I like the idea of giving each home a background of evergreens. This for two reasons—to bring out the distinctive features of the place more effectively than it is possible to without such a background, and to serve as a wind-break. If planted at the rear of the house, they answer an excellent purpose in shutting away the view of buildings that are seldom sightly. The best variety for home-use, all things considered, is the Norway Spruce. This grows to be a stately tree of pyramidal habit, perfect in form, with heavy, slightly pendulous branches from the ground up. Never touch it with the pruning-shears unless you want to spoil it. The Colorado Blue Spruce is another excellent variety for general planting, with rich, blue-green foliage. It is a free-grower, and perfectly hardy. The Douglas Spruce has foliage somewhat resembling that of the Hemlock. Its habit of growth is that of a cone, with light and graceful spreading branches that give it a much more open and airy effect than is found in other Spruces. The Hemlock Spruce is a most desirable variety for lawn use where a single specimen is wanted. Give it plenty of room in which to stretch out its slender, graceful branches and I think it will please you more than any other evergreen you can select.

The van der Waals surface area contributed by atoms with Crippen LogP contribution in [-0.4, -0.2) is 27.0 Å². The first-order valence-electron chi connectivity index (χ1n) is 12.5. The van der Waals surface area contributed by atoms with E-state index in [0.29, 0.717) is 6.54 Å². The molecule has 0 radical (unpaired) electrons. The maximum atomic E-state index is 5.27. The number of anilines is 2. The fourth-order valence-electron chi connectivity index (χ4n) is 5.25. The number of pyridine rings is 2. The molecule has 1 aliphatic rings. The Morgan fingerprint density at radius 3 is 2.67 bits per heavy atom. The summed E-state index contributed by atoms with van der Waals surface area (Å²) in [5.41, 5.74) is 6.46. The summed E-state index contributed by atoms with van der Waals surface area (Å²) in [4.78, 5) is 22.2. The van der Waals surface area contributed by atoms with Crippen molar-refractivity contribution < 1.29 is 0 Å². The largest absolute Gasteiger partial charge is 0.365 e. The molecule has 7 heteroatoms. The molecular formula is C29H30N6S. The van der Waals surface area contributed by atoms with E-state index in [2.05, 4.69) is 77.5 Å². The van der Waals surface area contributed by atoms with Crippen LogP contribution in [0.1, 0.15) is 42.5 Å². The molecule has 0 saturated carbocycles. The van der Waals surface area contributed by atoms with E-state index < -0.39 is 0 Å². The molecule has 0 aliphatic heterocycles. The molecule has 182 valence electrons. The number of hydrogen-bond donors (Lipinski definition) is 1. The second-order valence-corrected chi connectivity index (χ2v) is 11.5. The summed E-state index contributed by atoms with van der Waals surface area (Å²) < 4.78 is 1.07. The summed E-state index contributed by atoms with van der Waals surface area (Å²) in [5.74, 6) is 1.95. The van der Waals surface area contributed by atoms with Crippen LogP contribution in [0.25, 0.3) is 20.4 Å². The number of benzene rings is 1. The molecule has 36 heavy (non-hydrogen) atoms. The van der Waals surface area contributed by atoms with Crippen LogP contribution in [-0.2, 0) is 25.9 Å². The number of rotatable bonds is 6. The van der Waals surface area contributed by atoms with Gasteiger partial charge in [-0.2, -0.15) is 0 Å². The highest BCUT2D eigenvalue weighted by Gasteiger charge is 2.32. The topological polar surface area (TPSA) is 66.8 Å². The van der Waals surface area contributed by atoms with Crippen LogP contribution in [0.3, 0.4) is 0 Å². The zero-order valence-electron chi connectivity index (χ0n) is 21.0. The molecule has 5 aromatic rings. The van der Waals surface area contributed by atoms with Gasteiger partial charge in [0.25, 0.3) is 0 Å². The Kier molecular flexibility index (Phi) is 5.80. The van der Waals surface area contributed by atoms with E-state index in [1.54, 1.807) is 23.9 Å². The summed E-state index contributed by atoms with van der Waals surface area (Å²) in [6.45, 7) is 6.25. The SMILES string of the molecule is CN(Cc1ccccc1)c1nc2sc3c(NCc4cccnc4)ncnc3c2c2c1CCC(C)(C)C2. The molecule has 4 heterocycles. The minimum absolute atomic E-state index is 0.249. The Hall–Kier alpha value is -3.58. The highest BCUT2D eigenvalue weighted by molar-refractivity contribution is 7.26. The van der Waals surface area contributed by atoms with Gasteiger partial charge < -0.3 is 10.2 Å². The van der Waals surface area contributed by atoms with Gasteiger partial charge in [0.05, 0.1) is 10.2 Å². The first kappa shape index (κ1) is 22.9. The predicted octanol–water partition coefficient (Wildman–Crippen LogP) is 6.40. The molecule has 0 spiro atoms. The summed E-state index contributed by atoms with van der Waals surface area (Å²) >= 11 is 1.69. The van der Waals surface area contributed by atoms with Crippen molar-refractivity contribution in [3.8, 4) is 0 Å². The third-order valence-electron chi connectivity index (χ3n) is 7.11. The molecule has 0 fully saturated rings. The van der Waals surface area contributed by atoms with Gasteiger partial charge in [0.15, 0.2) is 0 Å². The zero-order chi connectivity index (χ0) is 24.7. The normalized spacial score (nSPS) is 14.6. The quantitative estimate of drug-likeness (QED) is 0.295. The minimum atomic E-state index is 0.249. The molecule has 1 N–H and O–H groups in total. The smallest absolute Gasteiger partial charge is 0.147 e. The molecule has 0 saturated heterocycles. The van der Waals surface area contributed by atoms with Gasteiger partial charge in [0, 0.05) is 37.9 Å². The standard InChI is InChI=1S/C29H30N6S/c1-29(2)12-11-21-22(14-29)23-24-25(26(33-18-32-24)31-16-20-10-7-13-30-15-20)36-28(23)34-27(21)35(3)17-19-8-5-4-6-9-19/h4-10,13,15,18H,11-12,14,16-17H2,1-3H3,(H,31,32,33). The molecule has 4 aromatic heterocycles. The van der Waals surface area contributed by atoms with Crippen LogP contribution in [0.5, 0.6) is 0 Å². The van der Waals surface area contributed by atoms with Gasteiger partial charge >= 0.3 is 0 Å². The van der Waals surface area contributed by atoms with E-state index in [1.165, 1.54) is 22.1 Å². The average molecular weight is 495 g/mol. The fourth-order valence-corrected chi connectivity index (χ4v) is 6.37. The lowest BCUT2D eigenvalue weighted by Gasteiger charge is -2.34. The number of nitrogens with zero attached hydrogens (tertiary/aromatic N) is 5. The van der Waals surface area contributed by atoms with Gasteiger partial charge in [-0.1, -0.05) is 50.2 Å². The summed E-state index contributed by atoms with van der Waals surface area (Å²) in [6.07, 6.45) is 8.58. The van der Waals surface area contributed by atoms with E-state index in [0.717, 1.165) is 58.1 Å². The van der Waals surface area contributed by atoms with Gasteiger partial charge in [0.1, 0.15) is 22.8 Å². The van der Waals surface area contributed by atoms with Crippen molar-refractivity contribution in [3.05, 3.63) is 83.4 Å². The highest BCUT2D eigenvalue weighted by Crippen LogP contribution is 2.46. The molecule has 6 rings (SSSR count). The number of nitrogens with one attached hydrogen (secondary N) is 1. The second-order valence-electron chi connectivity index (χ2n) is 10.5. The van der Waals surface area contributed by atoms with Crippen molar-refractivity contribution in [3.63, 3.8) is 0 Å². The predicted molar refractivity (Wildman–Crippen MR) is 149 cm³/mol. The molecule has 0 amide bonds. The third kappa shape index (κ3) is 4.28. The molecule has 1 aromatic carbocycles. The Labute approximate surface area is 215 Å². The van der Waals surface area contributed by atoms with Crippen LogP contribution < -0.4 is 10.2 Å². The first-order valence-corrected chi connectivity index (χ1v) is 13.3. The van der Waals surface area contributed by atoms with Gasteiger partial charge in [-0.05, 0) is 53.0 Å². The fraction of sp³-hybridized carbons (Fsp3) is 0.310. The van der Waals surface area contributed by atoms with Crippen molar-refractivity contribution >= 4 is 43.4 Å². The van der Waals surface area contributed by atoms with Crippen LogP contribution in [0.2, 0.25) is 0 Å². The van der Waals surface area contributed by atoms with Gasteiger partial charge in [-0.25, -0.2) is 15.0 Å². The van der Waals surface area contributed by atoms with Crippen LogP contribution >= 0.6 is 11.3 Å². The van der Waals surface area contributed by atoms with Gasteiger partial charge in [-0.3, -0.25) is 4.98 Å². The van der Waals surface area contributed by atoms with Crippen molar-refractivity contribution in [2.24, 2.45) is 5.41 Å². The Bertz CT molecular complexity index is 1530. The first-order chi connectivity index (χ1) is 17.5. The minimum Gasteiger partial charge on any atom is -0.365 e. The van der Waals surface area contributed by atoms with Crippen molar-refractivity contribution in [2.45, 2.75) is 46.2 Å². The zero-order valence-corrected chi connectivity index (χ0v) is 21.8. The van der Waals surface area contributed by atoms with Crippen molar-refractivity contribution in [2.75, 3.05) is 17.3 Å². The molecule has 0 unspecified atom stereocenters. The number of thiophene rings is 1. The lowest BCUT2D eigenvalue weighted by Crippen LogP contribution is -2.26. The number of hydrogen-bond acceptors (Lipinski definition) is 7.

It must not be inferred that the list of trees of which mention has been made includes all that are desirable for planting about the home. There are others of great merit, and many might prefer them to the kinds I have spoken of. I have made special mention of these because I know they will prove satisfactory under such conditions as ordinarily prevail about the home, therefore they are the kinds I would advise the amateur gardener to select in order to attain the highest degree of success. Give them good soil to grow in, and they will ask very little from you in the way of attention. They are trees that anybody can grow, therefore trees for everybody.
In planting a tree care must be taken to get it as deep in the ground as it was before it was taken from the nursery. If a little deeper no harm will be done. Make the hole in which it is to be planted so large that all its roots can be spread out evenly and naturally.
Before putting it in place, go over its roots and cut off the ends of all that were severed in taking it up. Use a sharp knife in doing this, and make a clean, smooth cut. A callus will form readily if this is done, but not if the ends of the large roots are left in a ragged, mutilated condition.